In the history of our knowledge of circulatory disease the nineteenth century contributed chiefly through its descriptions of structural change in the heart and blood vessels. The present century may become known as the one in which emphasis on causation led to the etiologic classification of heart disease and to the first steps in its prevention. This has proved already to have been a great advance and proceeds most decisively from the work of Cabot1 in Boston. He attributed the four common types of heart disease to rheumatism, syphilis, hypertension and arteriosclerosis, and these remain the causes of nine tenths of the organic heart disease of the United States. In the remaining one tenth are found such diverse types of heart affliction as congenital, thyroid, acute and subacute bacterial, diphtheritic and toxic heart disease, and the damage to the heart produced by pulmonic hypertension, anemia, trauma, systemic disease and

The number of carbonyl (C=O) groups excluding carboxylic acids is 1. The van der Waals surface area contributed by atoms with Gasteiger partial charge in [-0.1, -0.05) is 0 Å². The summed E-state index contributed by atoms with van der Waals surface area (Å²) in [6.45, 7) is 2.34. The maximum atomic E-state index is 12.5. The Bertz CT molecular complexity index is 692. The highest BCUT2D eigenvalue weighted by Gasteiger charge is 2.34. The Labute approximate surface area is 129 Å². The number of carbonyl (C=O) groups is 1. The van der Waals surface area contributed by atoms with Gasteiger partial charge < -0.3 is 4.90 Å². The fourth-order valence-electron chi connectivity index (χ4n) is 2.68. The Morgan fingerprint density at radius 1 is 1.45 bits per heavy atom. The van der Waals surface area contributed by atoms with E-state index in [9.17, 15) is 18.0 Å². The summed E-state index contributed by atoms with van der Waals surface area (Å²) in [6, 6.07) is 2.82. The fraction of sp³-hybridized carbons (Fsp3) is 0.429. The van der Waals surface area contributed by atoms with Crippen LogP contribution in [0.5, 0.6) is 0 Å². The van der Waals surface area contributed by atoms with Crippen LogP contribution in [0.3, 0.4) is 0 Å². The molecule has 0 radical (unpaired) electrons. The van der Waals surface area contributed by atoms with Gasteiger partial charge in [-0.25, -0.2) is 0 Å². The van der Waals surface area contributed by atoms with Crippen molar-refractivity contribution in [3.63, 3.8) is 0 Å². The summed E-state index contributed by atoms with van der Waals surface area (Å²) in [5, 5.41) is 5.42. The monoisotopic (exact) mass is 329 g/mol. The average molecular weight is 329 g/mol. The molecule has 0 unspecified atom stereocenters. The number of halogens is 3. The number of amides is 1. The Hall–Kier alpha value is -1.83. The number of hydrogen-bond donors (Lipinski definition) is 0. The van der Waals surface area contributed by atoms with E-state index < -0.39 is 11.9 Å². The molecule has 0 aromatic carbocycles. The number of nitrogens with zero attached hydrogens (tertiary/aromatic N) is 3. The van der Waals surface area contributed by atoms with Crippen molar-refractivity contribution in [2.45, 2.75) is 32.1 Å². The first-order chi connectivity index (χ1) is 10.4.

SPRAGUE HB, WHITE PD. THE ETIOLOGY OF HEART DISEASE: WITH SPECIAL REFERENCE TO THE PRESENT STATUS OF THE PREVENTION OF HEART DISEASE. JAMA. 1935;105(18):1391–1394. doi:10.1001/jama.1935.02760440001001
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